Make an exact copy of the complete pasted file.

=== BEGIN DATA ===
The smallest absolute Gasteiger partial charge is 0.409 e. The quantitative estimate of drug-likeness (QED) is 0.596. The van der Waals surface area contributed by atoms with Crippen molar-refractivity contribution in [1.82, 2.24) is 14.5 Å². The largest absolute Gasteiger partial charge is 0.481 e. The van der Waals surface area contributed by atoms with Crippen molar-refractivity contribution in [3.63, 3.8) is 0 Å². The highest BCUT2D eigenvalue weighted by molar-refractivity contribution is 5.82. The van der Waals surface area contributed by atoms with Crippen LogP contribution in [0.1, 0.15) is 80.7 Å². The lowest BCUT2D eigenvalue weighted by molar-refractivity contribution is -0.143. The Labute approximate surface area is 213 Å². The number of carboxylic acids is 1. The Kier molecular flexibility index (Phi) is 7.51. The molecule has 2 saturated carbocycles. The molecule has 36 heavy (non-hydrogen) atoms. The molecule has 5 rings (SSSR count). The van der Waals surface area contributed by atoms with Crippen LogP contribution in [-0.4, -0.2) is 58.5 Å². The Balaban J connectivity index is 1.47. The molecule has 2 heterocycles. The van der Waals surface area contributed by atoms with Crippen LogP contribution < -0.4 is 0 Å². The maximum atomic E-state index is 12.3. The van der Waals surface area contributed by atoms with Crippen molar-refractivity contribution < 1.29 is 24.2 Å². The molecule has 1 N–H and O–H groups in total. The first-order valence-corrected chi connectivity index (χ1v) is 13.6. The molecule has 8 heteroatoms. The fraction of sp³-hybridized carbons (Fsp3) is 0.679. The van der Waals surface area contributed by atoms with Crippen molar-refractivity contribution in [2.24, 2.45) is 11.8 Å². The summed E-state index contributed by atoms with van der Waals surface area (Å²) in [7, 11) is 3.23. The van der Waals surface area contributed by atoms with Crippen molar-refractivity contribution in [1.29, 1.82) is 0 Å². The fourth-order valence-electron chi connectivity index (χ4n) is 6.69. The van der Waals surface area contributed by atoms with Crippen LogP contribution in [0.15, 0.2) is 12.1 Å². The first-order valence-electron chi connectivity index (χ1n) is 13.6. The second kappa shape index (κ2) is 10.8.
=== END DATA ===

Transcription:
The smallest absolute Gasteiger partial charge is 0.409 e. The quantitative estimate of drug-likeness (QED) is 0.596. The van der Waals surface area contributed by atoms with Crippen molar-refractivity contribution in [1.82, 2.24) is 14.5 Å². The largest absolute Gasteiger partial charge is 0.481 e. The van der Waals surface area contributed by atoms with Crippen molar-refractivity contribution in [3.63, 3.8) is 0 Å². The highest BCUT2D eigenvalue weighted by molar-refractivity contribution is 5.82. The van der Waals surface area contributed by atoms with Crippen LogP contribution in [0.1, 0.15) is 80.7 Å². The lowest BCUT2D eigenvalue weighted by molar-refractivity contribution is -0.143. The Labute approximate surface area is 213 Å². The number of carboxylic acids is 1. The Kier molecular flexibility index (Phi) is 7.51. The molecule has 2 saturated carbocycles. The molecule has 36 heavy (non-hydrogen) atoms. The molecule has 5 rings (SSSR count). The van der Waals surface area contributed by atoms with Crippen LogP contribution in [-0.4, -0.2) is 58.5 Å². The Balaban J connectivity index is 1.47. The molecule has 2 heterocycles. The van der Waals surface area contributed by atoms with Crippen LogP contribution < -0.4 is 0 Å². The maximum atomic E-state index is 12.3. The van der Waals surface area contributed by atoms with Crippen molar-refractivity contribution < 1.29 is 24.2 Å². The molecule has 1 N–H and O–H groups in total. The first-order valence-corrected chi connectivity index (χ1v) is 13.6. The molecule has 8 heteroatoms. The fraction of sp³-hybridized carbons (Fsp3) is 0.679. The van der Waals surface area contributed by atoms with Crippen molar-refractivity contribution in [2.24, 2.45) is 11.8 Å². The summed E-state index contributed by atoms with van der Waals surface area (Å²) in [7, 11) is 3.23. The van der Waals surface area contributed by atoms with Crippen molar-refractivity contribution in [1.29, 1.82) is 0 Å². The fourth-order valence-electron chi connectivity index (χ4n) is 6.69. The van der Waals surface area contributed by atoms with Crippen LogP contribution in [0.15, 0.2) is 12.1 Å². The first-order valence-electron chi connectivity index (χ1n) is 13.6. The second kappa shape index (κ2) is 10.8.